• Chocolate Wonderland House from Wilton
• Printable Gingerbread House Templates from The Food Network
• Prize-Winning Gingerbread Houses (I love the dragon castle!)
• The Food Network has a number of Gingerbread videos, recipes and interesting links.
Inexpensive/Bulk Gingerbread House Kits for kid's classes - pre-baked:
Search Amazon.com for Gingerbread Houses, Kits, and Molds!
Search Amazon.com for Gingerbread Books!
Other Holiday Gingerbread Houses
Bunnie's Gingerbread Farm We had a great time making this farm. The kit was excellent quality. We turned our spring farm into a haunted farm at Halloween. Hearthsong also offers a Spooky Shack Kit for Halloween.
Gingerbread House Resources
Gingerbread House Kits
Caveat: I have not tried most of the kits listed below. Exceptions are the Hearth Song kit which was of exceptional quality, the Dancing Deer house and the Wilton kit which our local Sur La Table uses in their classes (but not the exact one listed as they change their product lines regularly).
Kits (pre-built or
Try your local grocery store or bakery. I’ve also seen these in big chain grocery stores. Wilton made one in years past, but this year offers the pre-baked type instead. Keep in mind that most of the pre-built houses I've seen for sale contain undesirable ingredients like PHOs.
Stonewall Kitchen's Gingerbread House is available as pre-built or buildable kit.
They also have a Lobster Shack!
The Gingerbread Construction Company in Wakefield, MA, makes small houses which they ship or if you are local you can pick a larger house up. The houses are pre-assembled and lightly decorated. They offer Valentines, Easter and Halloween houses.
LLBean is offering a pre-built pre decorated lighthouse - which might inspire someone to "customize" it. I love the shape!
What you get are pre-baked walls and roofs that you will use royal icing to glue together. You need to glue these pieces in advance of decorating.
Mini Gingerbread House Kit from HearthSong. Ready to assemble and decorate.
Sur La Table's Ultimate Gingerbread House
Sur La Table's Wilton Kit
Wonka's Gingerbread House Cottage Kit
Create a Treat Gingerbread House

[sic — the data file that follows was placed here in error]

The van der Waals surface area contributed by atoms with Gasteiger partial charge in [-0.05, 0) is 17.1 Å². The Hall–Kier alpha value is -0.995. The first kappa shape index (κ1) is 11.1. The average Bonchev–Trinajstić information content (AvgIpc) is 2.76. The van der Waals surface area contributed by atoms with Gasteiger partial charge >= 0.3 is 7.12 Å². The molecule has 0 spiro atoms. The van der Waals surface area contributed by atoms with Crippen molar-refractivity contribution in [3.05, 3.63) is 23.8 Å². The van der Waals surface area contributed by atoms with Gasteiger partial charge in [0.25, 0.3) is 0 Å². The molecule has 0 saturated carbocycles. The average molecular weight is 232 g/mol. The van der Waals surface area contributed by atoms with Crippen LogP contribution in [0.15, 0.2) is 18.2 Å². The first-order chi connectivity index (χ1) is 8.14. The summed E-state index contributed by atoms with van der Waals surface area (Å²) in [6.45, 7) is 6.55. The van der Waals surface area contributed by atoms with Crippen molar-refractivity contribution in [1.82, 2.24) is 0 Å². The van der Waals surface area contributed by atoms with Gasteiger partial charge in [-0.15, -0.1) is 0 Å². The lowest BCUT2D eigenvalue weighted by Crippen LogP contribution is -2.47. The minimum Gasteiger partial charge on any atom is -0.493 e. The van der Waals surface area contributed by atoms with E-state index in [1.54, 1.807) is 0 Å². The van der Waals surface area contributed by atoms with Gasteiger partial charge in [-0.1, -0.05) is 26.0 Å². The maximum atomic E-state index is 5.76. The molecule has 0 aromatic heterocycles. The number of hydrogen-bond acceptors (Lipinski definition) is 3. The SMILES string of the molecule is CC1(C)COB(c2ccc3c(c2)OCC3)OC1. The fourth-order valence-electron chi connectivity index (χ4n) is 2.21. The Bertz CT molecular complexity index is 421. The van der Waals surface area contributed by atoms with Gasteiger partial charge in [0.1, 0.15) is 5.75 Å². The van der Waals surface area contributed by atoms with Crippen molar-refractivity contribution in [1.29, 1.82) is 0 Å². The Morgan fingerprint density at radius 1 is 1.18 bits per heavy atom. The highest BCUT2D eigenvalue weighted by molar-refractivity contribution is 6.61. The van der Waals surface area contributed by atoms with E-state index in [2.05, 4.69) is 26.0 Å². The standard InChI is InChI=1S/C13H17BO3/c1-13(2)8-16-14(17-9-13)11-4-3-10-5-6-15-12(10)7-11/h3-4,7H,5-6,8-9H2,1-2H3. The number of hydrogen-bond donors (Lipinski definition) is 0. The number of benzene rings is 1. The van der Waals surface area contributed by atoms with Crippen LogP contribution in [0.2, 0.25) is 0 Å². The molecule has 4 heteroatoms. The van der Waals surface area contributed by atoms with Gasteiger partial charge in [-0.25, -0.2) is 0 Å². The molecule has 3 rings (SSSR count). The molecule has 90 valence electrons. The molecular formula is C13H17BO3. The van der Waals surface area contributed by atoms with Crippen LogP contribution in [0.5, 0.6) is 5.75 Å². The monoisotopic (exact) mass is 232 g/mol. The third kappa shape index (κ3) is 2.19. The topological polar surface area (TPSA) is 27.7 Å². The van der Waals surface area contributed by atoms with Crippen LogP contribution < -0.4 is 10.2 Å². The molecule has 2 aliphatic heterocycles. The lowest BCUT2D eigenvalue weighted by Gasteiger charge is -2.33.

Create-a-Treat's Gingerbread Train
King Arthur Flour (Baker's Catalog) offers pre-baked train & house kits.
Kit – Baking required:
What you get is a gingerbread house mix and templates or instructions. You do all the work. But this can be lots of fun as it’s a multi-step project. This house would be one you could eat when you got finished. See our results using the Dancing Deer's Bake your own Gingerbread House Kit last year.
Sweet Home Gingerbread House Kit The finished House will be the size of the box (not the cookie cutter.) In fact you glue the baked pieces onto the box with icing. The cutters are an extra treat in the box.
A really cute gift - almost a gingerbread stocking stuffer although you likely won't want to wait until then to try it out. It comes with mini cookie cutters for shaping walls and roof, plus two reusable chimneys. Recipes and tips fill the illustrated, 32 page book.
Gingerbread House Cutters: These “cookie cutters” from Fox Run are house piece shaped. They also offer a graduated Star set to make a gingerbread tree which looks really cute next to a gingerbread house.
There is also a gingerbread house mold from Kitchen Supply which Amazon carries it's similar to the Nordic ware mold.
Kuhn Rikon Decorating Sets offer reusable plastic bottles (some squeeze by compression - great for little hands) with metal fitted pastry tips.
Sugarcraft have a large selection of kits and links to other gingerbread resources.
Beryl's offer lots of decorating supplies and cutters, etc. (Caveat, they are a pastry and cake decorating store with no emphasis on natural)
Enchanted Gingerbread Co. will make Hannukah and Custom houses and have beautifully boxed (albeit expensive) Kits. If you happen to be in TN, they offer Christmas workshops.